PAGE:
The doctrine of contributory negligence seeks to keep a plaintiff from recovering from the defendant where the plaintiff is also at fault. However, this doctrine often leads to unfair results. For example, even if a defendant's negligence is the overwhelming cause of the plaintiff's injury, even slight negligence on the part of the plaintiff completely bars his recovery. Also, the negligence of many defendants such as corporations, manufacturers, and landowners creates no corresponding risk of injury to themselves. In such cases the doctrine of contributory negligence, which can completely eliminate the liability for their negligence, reduces their incentive to act safely. As a result, courts and statutes have considerably weakened the doctrine of contributory negligence.

Comparative Negligence Most states, either by court decision or statute, have now adopted some form of comparative negligence in place of pure, contributory negligence. Under comparative negligence, or comparative fault as it is sometimes known, a plaintiff's negligence is not a complete bar to her recovery. Instead the plaintiff's damages are reduced by whatever percentage her own fault contributed to the injury. This requires the jury to determine, by percentage, the fault of the plaintiff and defendant in causing the plaintiff's injury.

The jury determines that the plaintiff was 25 percent responsible for the accident and that the defendant was 75 percent responsible. Most states have adopted the "50 percent rule" of comparative negligence. Under this rule the plaintiff cannot recover any damages if her negligence was as great as, or greater than, the negligence of the defendant. This rule partially retains the doctrine of contributory negligence, reflecting the view that a plaintiff who is largely responsible for her own injury is unworthy of compensation.

A minority of states have adopted "pure comparative fault. Assumption of Risk Under the assumption of risk defense, a defendant can avoid liability for his negligence by establishing that the plaintiff voluntarily consented to encounter a known danger created by the defendant's negligence. Assumption of risk may be express or implied.

Under express assumption of risk, persons agree in advance that one person consents to assume the risk of the other's negligence. For example, a skier who purchases a lift ticket at a ski resort usually expressly agrees to assume the risk of any injury that might occur while skiing. Thus, even if the ski resort negligently fails to mark a hazard on a trail resulting in an injury to a skier, the ski resort may invoke the assumption of risk defense in the skier's subsequent lawsuit. Assumption of risk may also be implied from a plaintiff's conduct.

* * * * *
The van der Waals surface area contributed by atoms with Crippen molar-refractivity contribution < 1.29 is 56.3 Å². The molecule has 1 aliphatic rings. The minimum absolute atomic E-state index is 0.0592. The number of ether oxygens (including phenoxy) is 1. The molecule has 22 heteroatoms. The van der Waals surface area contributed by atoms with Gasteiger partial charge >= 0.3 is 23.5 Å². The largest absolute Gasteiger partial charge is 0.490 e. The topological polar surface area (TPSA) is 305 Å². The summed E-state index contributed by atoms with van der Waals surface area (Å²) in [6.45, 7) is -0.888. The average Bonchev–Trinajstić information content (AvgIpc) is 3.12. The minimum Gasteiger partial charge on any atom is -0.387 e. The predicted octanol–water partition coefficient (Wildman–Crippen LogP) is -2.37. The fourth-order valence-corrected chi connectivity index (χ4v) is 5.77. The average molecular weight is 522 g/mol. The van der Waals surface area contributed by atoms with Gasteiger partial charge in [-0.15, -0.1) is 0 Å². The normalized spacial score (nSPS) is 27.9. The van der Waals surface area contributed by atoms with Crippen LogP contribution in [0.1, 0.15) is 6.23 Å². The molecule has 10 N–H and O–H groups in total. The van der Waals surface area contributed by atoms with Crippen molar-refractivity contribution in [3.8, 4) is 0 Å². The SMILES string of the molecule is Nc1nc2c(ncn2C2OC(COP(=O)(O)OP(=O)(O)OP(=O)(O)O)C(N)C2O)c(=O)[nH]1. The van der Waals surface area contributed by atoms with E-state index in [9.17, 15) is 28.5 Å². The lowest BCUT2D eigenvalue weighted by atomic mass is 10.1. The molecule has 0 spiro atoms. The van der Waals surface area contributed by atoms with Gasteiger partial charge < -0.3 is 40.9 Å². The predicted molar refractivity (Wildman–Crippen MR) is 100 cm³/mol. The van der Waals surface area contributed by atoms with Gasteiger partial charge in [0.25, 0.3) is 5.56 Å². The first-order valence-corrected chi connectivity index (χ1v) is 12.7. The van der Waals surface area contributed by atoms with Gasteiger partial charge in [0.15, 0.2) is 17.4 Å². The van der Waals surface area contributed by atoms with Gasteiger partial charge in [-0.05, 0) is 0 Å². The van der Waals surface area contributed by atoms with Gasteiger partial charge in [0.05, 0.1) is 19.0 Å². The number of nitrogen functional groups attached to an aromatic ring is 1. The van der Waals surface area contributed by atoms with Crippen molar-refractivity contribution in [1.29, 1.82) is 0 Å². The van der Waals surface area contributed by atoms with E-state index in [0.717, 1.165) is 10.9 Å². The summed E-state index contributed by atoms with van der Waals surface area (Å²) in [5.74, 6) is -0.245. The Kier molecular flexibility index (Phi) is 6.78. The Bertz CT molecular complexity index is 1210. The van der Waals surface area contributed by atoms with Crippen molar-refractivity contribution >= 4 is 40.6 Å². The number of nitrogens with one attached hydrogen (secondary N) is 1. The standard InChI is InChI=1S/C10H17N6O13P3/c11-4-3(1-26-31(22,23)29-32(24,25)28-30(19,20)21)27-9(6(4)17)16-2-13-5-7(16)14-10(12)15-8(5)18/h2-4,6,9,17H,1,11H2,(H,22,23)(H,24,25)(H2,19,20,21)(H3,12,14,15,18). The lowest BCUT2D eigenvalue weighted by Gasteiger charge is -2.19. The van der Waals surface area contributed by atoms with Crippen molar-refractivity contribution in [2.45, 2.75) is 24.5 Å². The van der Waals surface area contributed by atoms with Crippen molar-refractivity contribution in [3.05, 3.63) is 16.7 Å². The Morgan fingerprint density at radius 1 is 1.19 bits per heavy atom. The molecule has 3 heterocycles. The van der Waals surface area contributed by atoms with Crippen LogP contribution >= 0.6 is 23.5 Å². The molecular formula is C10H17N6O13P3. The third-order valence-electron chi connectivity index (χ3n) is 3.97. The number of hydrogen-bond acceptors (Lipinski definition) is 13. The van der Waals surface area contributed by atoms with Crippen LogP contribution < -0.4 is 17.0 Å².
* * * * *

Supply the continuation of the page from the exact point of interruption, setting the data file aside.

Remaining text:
For example, the defendant gives the plaintiff, a painter, a scaffold with a badly frayed rope. The plaintiff, fully aware of the rope's condition, proceeds to use the scaffold and is injured. The defendant can raise the implied assumption of risk defense. This defense is similar to the contributory negligence defense; in the above example, the defendant might also argue that the plaintiff was contributorily negligent for using the scaffold when he knew the rope was frayed. The implied assumption of risk defense has caused a great deal of confusion in the courts because of its similarity to contributory negligence, and with the rise of comparative fault, the defense has diminished in importance and is viable today only in a minority of jurisdictions.

Buswell, Henry F. Littleton, Colo. Cupp, Richard L. Henderson, James A. Buick Motor Co. Fletcher ; Strict Liability. Negligence is accidental as distinguished from "intentional torts" assault or trespass, for example or from crimes, but a crime can also constitute negligence, such as reckless driving. In making a claim for damages based on an allegation of another's negligence, the injured party plaintiff must prove: a that the party alleged to be negligent had a duty to the injured partyspecifically to the one injured or to the general public, b that the defendant's action or failure to act was negligentnot what a reasonably prudent person would have done, c that the damages were caused "proximately caused" by the negligence.

An added factor in the formula for determining negligence is whether the damages were "reasonably foreseeable" at the time of the alleged carelessness. If the injury is caused by something owned or controlled by the supposedly negligent party, but how the accident actually occurred is not known like a ton of bricks falls from a construction job , negligence can be found based on the doctrine of res ipsa loquitor Latin for "the thing speaks for itself". Furthermore, in six states and the District of Columbia, an injured party will be denied any judgment payment if found to have been guilty of even slight "contributory negligence" in the accident.

This archaic and unfair rule has been replaced by "comparative negligence" in the other 44 states, in which the negligence of the claimant is balanced with the percentage of blame placed on the other party or parties "joint tortfeasors" causing the accident. In automobile accident cases in sixteen states the head of the household is held liable for damages caused by any member of the family using the car under what is called the "family purpose" doctrine. Six states California, New York, Michigan, Florida, Idaho, Iowa, Minnesota, Nevada, Rhode Island make the owner of the vehicle responsible for all damages whether or not the negligent driver has assets or insurance to pay a judgment.